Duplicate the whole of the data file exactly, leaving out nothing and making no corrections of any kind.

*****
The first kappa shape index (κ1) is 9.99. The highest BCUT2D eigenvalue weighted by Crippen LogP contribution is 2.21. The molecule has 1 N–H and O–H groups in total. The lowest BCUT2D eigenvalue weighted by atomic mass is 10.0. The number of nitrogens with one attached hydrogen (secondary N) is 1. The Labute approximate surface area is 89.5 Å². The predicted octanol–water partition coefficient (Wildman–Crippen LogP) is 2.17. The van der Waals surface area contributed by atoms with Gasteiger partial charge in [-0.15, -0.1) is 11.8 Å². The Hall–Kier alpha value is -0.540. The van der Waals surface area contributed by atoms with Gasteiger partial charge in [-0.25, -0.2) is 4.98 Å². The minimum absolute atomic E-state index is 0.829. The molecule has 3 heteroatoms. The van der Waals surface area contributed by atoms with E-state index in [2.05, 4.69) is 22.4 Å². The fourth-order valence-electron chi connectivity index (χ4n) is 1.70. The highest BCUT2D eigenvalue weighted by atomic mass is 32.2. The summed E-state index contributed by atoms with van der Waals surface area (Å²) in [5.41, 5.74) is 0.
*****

The first kappa shape index (κ1) is 9.99. The highest BCUT2D eigenvalue weighted by Crippen LogP contribution is 2.21. The molecule has 1 N–H and O–H groups in total. The lowest BCUT2D eigenvalue weighted by atomic mass is 10.0. The number of nitrogens with one attached hydrogen (secondary N) is 1. The Labute approximate surface area is 89.5 Å². The predicted octanol–water partition coefficient (Wildman–Crippen LogP) is 2.17. The van der Waals surface area contributed by atoms with Gasteiger partial charge in [-0.15, -0.1) is 11.8 Å². The Hall–Kier alpha value is -0.540. The van der Waals surface area contributed by atoms with Gasteiger partial charge in [-0.25, -0.2) is 4.98 Å². The minimum absolute atomic E-state index is 0.829. The molecule has 3 heteroatoms. The van der Waals surface area contributed by atoms with E-state index in [2.05, 4.69) is 22.4 Å². The fourth-order valence-electron chi connectivity index (χ4n) is 1.70. The highest BCUT2D eigenvalue weighted by atomic mass is 32.2. The summed E-state index contributed by atoms with van der Waals surface area (Å²) in [5.41, 5.74) is 0.